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Messages - JoeC

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496
General Discussion / Re: Yenko Turbo Z/28?
« on: February 01, 2007, 05:33:04 AM »
Some of the paperwork in the ad says it has a Ray Jay Turbo then other paperwork says it is a TI Turbo which I believe that is what they used. TI is Turbo International
On a side note 1981 was about the end of Yenko Chevrolet. It then became Sun Chevrolet.

497
General Discussion / Re: 302 hemi prototype with crossram
« on: January 31, 2007, 12:01:18 AM »
In Smokey’s book, I think he claimed something like 200 sets of the porcupine heads were cast.
Not sure how many had final maching operations done, but Chevy would have to have a good number of heads in the pipe line if they planned to run this head configuration in Trans Am. The rules to homologate parts for TA stated that the items had to be available to the public in sufficient quantities. So Chevy had to make a pretty good amount of Z race parts such as cross rams, big sway bars, 4 wheel disk, hoods etc.
TA rules allowed service parts but they had to be pre-approved by SCCA.

498
General Discussion / Re: 302 hemi prototype with crossram
« on: January 28, 2007, 04:31:46 AM »
also on ebay were the
FORD TRANS AM TUNNEL PORT CYLINDER HEADS
 
http://cgi.ebay.com/ebaymotors/FORD-302-TRANS-AM-TUNNEL-PORT-CYLINDER-HEADS-NOS_W0QQcmdZViewItemQQcategoryZ33617QQihZ015QQitemZ250047377225QQrdZ1

Chevy was working on the Porcupine head as a response to the Ford Tunnel port head. From what I read, they both made good power but at higher RPM so there was less low RPM torque for pulling off the corners and the higher engine RPMs hurt engine reliability.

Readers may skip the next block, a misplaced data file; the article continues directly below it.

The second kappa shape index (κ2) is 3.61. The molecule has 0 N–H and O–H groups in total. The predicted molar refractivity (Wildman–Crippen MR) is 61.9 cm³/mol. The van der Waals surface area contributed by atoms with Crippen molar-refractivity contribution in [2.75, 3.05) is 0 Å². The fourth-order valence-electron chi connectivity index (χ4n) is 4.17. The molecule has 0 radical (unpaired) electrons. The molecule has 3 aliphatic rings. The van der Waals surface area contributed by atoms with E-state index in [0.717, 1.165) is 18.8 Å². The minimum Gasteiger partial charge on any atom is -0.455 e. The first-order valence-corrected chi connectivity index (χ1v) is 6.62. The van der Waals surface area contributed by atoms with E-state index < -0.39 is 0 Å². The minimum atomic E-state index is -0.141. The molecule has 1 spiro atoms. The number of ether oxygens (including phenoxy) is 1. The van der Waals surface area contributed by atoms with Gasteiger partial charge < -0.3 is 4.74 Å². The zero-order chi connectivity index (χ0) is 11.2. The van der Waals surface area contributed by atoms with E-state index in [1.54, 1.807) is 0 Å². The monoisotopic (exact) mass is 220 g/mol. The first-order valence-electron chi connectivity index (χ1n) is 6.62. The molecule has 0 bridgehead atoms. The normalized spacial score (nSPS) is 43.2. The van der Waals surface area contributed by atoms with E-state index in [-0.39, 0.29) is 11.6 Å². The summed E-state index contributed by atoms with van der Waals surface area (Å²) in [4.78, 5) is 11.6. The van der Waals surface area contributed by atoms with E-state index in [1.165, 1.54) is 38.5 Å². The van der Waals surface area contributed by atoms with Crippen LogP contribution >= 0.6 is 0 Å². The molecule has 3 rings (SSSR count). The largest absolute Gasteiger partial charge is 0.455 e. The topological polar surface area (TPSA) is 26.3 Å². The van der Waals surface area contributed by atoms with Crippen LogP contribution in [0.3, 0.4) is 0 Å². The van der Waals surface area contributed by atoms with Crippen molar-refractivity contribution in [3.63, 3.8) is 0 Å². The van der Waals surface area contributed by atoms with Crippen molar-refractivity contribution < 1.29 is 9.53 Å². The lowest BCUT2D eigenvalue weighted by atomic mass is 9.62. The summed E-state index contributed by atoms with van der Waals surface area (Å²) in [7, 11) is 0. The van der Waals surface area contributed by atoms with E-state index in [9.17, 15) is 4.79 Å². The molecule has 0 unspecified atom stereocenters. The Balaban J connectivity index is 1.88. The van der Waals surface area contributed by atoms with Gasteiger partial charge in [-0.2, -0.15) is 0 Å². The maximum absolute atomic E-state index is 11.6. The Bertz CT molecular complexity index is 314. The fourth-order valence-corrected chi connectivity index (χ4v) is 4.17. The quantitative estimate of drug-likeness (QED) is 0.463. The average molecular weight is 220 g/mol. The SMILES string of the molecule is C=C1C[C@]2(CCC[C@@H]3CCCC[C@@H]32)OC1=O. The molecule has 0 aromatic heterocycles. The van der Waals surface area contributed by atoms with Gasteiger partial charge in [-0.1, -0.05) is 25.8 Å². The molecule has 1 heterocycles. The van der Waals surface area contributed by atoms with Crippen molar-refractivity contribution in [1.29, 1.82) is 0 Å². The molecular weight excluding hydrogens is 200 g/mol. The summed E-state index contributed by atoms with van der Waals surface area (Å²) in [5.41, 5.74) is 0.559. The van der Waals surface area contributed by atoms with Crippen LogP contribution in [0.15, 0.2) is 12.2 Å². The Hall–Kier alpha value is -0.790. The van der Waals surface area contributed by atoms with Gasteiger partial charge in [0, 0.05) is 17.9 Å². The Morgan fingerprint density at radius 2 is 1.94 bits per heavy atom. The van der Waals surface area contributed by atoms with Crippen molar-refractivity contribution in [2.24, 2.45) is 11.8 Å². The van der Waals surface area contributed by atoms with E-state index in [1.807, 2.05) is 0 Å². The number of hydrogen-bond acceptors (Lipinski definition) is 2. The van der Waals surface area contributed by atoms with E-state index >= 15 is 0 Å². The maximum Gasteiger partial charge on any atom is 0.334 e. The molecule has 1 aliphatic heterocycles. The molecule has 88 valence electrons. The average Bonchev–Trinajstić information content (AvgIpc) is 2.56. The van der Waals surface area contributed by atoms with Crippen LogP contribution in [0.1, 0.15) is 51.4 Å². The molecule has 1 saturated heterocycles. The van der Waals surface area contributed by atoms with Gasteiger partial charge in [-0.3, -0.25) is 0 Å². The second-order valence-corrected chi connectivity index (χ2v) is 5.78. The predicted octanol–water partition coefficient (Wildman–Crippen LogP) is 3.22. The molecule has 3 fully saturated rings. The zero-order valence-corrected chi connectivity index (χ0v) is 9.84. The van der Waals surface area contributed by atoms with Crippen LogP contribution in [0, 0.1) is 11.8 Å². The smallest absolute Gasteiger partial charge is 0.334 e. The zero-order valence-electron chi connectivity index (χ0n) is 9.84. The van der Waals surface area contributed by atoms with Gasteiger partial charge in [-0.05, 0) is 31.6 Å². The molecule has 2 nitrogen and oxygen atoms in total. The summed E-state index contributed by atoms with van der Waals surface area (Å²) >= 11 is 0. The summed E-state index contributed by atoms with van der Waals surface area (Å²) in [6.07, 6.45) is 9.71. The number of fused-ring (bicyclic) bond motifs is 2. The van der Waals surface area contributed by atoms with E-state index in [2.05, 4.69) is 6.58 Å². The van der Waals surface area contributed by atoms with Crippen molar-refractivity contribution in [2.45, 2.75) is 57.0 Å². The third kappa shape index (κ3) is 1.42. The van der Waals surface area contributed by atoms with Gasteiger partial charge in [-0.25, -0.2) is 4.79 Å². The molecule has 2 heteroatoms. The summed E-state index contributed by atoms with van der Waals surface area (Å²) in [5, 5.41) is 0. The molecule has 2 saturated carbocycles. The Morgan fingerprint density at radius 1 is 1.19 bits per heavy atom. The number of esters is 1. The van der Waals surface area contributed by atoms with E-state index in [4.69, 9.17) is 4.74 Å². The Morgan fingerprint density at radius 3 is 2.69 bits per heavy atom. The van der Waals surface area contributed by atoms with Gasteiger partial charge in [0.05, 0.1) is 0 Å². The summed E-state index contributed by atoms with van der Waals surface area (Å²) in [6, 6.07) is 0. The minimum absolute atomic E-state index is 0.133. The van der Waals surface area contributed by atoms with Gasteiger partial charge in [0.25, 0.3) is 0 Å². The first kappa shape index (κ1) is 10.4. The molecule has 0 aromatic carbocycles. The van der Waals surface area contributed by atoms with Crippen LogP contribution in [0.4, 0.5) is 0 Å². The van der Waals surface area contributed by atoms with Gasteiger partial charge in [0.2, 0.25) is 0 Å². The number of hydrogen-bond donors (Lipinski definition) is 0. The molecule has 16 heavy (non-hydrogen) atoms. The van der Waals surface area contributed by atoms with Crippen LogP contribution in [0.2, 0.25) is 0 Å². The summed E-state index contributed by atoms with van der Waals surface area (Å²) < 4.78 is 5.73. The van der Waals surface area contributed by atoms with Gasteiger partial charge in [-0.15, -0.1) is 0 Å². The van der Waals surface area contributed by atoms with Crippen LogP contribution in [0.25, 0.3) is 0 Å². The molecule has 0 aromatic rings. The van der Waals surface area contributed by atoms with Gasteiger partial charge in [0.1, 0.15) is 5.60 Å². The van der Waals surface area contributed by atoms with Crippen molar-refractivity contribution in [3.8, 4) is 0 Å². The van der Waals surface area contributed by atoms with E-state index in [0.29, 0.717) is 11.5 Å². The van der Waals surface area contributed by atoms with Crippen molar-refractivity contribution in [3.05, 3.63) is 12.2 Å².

The Ford Tunnel port heads were not very successful and had a lot of engine failure so the Porcupine heads were not really needed.
It's amazing the extent that Chevy and Ford went to just to win in Trans Am


499
General Discussion / Re: Camaro History
« on: December 28, 2006, 12:39:01 AM »
Don Yenko was working on projects with Chevrolet similar to Shelby was with Ford.
 Yenko had the FIA/ACCUS manufactures license to remanufacture Chevrolets as Carroll Shelby did with Ford and raced them in SCCA. Yenko mostly liked to race Corvettes and received many special Corvettes from Chevy that he raced beginning in 1961 and was National Champ in 62 and 63.
 The SCCA class racing was for two seat sports cars and they required 100 cars to be manufactured to homologate the model for production racing. The Shelby GT-350 was not a Ford in the eyes of  SCCA. It was a 2 seat sports car manufactured by Shelby American. Same with the Yenko Stinger. It is not a Corvair to the SCCA. It is a 2 seat sports car named the Yenko Stinger manufactured by Yenko Sports Cars.
 Yenko had to qualify and show proof of a manufacturing facility and personal to be recognized as a manufacturer by FIA and ACCUS (Automobile Competition Committee of the United States) and build the 100 car minimum. Same as Shelby did.
As far as I know Yenko was the only Chevy Dealer to have this FIA/ACCUS manufactures license.
Chevrolet and Yenko tried to use his FIA/ACCUS manufactures license to qualify the 1967-68 Yenko 427 Camaro for the NHRA Super Stock 50 car factory built minimum. NHRA would not approve it . The Yenko 427 Super Camaro was approved for AHRA Super Stock in 1967 but not NHRA.
In 1969 Chevy did the 427 COPO Camaro and Chevelle to meet the NHRA 50 car minimum and marketed them through Yenko Chevrolet and other dealers.
Yenko did the paperwork with the FIA to homologate the 1969 427 Camaro and raced a ZL1 powered  69 Camaro at Daytona and Sebring in 69 and 70.
Yenko and Shelby were racing buddies in the SCCA for many years.

500
Decoding/Numbers / Re: COPO?
« on: August 13, 2006, 12:14:47 PM »
hello everyone - my first post here

Sounds like an interesting Camaro
Does it have the original grill and if so what color is it?

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